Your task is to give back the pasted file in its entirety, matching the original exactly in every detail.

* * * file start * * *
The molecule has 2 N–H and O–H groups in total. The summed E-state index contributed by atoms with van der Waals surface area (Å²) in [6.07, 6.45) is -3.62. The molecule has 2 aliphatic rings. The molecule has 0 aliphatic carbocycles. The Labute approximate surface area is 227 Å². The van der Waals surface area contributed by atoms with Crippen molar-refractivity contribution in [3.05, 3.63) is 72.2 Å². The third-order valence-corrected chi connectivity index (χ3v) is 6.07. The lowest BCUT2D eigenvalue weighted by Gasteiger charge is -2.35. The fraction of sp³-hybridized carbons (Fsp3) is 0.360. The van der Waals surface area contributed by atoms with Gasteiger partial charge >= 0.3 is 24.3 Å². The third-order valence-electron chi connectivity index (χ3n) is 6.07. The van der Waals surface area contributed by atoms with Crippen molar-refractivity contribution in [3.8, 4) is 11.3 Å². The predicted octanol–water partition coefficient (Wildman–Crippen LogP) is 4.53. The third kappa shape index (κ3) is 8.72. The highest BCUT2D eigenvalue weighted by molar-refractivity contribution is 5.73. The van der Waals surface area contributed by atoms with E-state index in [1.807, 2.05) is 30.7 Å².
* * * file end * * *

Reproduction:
The molecule has 2 N–H and O–H groups in total. The summed E-state index contributed by atoms with van der Waals surface area (Å²) in [6.07, 6.45) is -3.62. The molecule has 2 aliphatic rings. The molecule has 0 aliphatic carbocycles. The Labute approximate surface area is 227 Å². The van der Waals surface area contributed by atoms with Crippen molar-refractivity contribution in [3.05, 3.63) is 72.2 Å². The third-order valence-corrected chi connectivity index (χ3v) is 6.07. The lowest BCUT2D eigenvalue weighted by Gasteiger charge is -2.35. The fraction of sp³-hybridized carbons (Fsp3) is 0.360. The van der Waals surface area contributed by atoms with Gasteiger partial charge >= 0.3 is 24.3 Å². The third-order valence-electron chi connectivity index (χ3n) is 6.07. The van der Waals surface area contributed by atoms with Crippen molar-refractivity contribution in [3.8, 4) is 11.3 Å². The predicted octanol–water partition coefficient (Wildman–Crippen LogP) is 4.53. The third kappa shape index (κ3) is 8.72. The highest BCUT2D eigenvalue weighted by molar-refractivity contribution is 5.73. The van der Waals surface area contributed by atoms with E-state index in [1.807, 2.05) is 30.7 Å².